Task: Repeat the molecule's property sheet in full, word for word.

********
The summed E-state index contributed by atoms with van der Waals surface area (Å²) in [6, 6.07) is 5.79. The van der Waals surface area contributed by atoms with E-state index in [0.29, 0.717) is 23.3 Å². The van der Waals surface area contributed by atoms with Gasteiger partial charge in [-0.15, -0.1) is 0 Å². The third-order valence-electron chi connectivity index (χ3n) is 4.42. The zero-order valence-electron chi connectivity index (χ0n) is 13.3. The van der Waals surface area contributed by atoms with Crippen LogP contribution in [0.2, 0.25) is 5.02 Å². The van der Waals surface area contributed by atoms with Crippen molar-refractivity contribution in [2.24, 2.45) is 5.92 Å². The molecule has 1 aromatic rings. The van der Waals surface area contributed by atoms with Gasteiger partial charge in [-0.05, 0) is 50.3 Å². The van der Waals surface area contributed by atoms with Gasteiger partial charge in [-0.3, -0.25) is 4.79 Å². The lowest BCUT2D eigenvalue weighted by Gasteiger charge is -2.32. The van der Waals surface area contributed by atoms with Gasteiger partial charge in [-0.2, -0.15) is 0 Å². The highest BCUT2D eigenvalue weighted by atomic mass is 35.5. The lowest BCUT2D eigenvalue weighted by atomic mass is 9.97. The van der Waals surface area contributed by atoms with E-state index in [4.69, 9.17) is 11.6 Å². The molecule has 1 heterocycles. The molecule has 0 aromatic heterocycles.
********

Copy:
The summed E-state index contributed by atoms with van der Waals surface area (Å²) in [6, 6.07) is 5.79. The van der Waals surface area contributed by atoms with E-state index in [0.29, 0.717) is 23.3 Å². The van der Waals surface area contributed by atoms with Gasteiger partial charge in [-0.15, -0.1) is 0 Å². The third-order valence-electron chi connectivity index (χ3n) is 4.42. The zero-order valence-electron chi connectivity index (χ0n) is 13.3. The van der Waals surface area contributed by atoms with Crippen LogP contribution in [0.2, 0.25) is 5.02 Å². The van der Waals surface area contributed by atoms with Crippen molar-refractivity contribution in [2.24, 2.45) is 5.92 Å². The molecule has 1 aromatic rings. The van der Waals surface area contributed by atoms with Gasteiger partial charge in [-0.05, 0) is 50.3 Å². The van der Waals surface area contributed by atoms with Gasteiger partial charge in [-0.3, -0.25) is 4.79 Å². The lowest BCUT2D eigenvalue weighted by Gasteiger charge is -2.32. The van der Waals surface area contributed by atoms with Gasteiger partial charge in [-0.2, -0.15) is 0 Å². The highest BCUT2D eigenvalue weighted by atomic mass is 35.5. The lowest BCUT2D eigenvalue weighted by atomic mass is 9.97. The van der Waals surface area contributed by atoms with E-state index in [4.69, 9.17) is 11.6 Å². The molecule has 1 heterocycles. The molecule has 0 aromatic heterocycles.